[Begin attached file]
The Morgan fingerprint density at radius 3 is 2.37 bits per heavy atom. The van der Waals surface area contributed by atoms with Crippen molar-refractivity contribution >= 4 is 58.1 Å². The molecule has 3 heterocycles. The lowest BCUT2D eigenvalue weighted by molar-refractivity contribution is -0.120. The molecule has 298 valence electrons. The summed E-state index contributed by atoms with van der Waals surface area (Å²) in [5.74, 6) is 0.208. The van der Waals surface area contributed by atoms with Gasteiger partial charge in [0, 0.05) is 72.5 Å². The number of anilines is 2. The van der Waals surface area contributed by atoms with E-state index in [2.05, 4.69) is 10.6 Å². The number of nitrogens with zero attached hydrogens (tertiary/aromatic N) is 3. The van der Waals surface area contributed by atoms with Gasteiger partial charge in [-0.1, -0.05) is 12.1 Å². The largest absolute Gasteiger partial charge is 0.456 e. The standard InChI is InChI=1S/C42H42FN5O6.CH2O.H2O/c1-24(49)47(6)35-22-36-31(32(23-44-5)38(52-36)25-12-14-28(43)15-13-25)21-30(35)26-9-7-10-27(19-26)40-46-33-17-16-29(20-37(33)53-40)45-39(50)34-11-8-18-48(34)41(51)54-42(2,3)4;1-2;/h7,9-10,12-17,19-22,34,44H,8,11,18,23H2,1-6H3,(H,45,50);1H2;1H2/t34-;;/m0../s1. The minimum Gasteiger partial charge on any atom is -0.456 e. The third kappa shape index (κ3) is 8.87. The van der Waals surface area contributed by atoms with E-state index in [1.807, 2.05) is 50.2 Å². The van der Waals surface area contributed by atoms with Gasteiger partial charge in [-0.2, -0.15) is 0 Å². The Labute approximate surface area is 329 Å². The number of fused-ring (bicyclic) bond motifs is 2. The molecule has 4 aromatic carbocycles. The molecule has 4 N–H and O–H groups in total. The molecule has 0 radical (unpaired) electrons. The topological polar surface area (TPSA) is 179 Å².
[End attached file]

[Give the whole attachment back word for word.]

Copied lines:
The Morgan fingerprint density at radius 3 is 2.37 bits per heavy atom. The van der Waals surface area contributed by atoms with Crippen molar-refractivity contribution >= 4 is 58.1 Å². The molecule has 3 heterocycles. The lowest BCUT2D eigenvalue weighted by molar-refractivity contribution is -0.120. The molecule has 298 valence electrons. The summed E-state index contributed by atoms with van der Waals surface area (Å²) in [5.74, 6) is 0.208. The van der Waals surface area contributed by atoms with Gasteiger partial charge in [0, 0.05) is 72.5 Å². The number of anilines is 2. The van der Waals surface area contributed by atoms with E-state index in [2.05, 4.69) is 10.6 Å². The number of nitrogens with zero attached hydrogens (tertiary/aromatic N) is 3. The van der Waals surface area contributed by atoms with Gasteiger partial charge in [-0.1, -0.05) is 12.1 Å². The largest absolute Gasteiger partial charge is 0.456 e. The standard InChI is InChI=1S/C42H42FN5O6.CH2O.H2O/c1-24(49)47(6)35-22-36-31(32(23-44-5)38(52-36)25-12-14-28(43)15-13-25)21-30(35)26-9-7-10-27(19-26)40-46-33-17-16-29(20-37(33)53-40)45-39(50)34-11-8-18-48(34)41(51)54-42(2,3)4;1-2;/h7,9-10,12-17,19-22,34,44H,8,11,18,23H2,1-6H3,(H,45,50);1H2;1H2/t34-;;/m0../s1. The minimum Gasteiger partial charge on any atom is -0.456 e. The third kappa shape index (κ3) is 8.87. The van der Waals surface area contributed by atoms with E-state index in [1.807, 2.05) is 50.2 Å². The van der Waals surface area contributed by atoms with Gasteiger partial charge in [-0.2, -0.15) is 0 Å². The Labute approximate surface area is 329 Å². The number of fused-ring (bicyclic) bond motifs is 2. The molecule has 4 aromatic carbocycles. The molecule has 4 N–H and O–H groups in total. The molecule has 0 radical (unpaired) electrons. The topological polar surface area (TPSA) is 179 Å².